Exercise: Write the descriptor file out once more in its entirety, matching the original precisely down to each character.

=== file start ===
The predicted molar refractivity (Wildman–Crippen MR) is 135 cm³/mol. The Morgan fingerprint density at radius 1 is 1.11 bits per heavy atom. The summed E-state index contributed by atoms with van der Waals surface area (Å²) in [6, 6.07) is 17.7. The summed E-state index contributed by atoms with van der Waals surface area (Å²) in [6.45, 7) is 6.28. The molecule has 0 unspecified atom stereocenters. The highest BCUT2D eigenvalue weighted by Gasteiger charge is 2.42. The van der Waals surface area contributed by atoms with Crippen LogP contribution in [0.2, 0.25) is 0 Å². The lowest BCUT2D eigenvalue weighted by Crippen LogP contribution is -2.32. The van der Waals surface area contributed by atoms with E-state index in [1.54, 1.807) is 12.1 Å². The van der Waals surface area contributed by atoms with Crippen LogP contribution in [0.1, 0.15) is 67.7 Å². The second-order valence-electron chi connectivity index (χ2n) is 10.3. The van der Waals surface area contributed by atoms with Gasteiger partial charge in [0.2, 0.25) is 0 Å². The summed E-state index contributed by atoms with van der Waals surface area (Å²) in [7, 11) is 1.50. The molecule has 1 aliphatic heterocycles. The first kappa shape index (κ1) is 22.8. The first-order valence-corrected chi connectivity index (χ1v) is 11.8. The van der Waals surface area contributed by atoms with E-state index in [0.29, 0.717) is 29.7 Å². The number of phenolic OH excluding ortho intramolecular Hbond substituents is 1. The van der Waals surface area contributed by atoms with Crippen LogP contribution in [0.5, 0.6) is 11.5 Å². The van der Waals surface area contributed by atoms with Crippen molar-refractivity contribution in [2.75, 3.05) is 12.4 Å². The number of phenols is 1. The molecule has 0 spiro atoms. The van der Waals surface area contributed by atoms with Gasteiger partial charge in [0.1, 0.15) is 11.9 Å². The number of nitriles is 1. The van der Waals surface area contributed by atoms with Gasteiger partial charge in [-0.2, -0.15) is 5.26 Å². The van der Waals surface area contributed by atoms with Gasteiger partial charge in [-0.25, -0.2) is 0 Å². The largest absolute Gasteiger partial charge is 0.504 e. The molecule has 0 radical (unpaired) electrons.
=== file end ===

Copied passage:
The predicted molar refractivity (Wildman–Crippen MR) is 135 cm³/mol. The Morgan fingerprint density at radius 1 is 1.11 bits per heavy atom. The summed E-state index contributed by atoms with van der Waals surface area (Å²) in [6, 6.07) is 17.7. The summed E-state index contributed by atoms with van der Waals surface area (Å²) in [6.45, 7) is 6.28. The molecule has 0 unspecified atom stereocenters. The highest BCUT2D eigenvalue weighted by Gasteiger charge is 2.42. The van der Waals surface area contributed by atoms with Crippen LogP contribution in [0.2, 0.25) is 0 Å². The lowest BCUT2D eigenvalue weighted by Crippen LogP contribution is -2.32. The van der Waals surface area contributed by atoms with E-state index in [1.54, 1.807) is 12.1 Å². The van der Waals surface area contributed by atoms with Crippen LogP contribution in [0.1, 0.15) is 67.7 Å². The second-order valence-electron chi connectivity index (χ2n) is 10.3. The van der Waals surface area contributed by atoms with Gasteiger partial charge in [0.2, 0.25) is 0 Å². The summed E-state index contributed by atoms with van der Waals surface area (Å²) in [7, 11) is 1.50. The molecule has 1 aliphatic heterocycles. The first kappa shape index (κ1) is 22.8. The first-order valence-corrected chi connectivity index (χ1v) is 11.8. The van der Waals surface area contributed by atoms with E-state index in [0.29, 0.717) is 29.7 Å². The number of phenolic OH excluding ortho intramolecular Hbond substituents is 1. The van der Waals surface area contributed by atoms with Crippen LogP contribution in [0.5, 0.6) is 11.5 Å². The van der Waals surface area contributed by atoms with Crippen molar-refractivity contribution in [2.75, 3.05) is 12.4 Å². The number of phenols is 1. The molecule has 0 spiro atoms. The van der Waals surface area contributed by atoms with Gasteiger partial charge in [0.1, 0.15) is 11.9 Å². The number of nitriles is 1. The van der Waals surface area contributed by atoms with Gasteiger partial charge in [-0.2, -0.15) is 5.26 Å². The van der Waals surface area contributed by atoms with Gasteiger partial charge in [-0.25, -0.2) is 0 Å². The largest absolute Gasteiger partial charge is 0.504 e. The molecule has 0 radical (unpaired) electrons.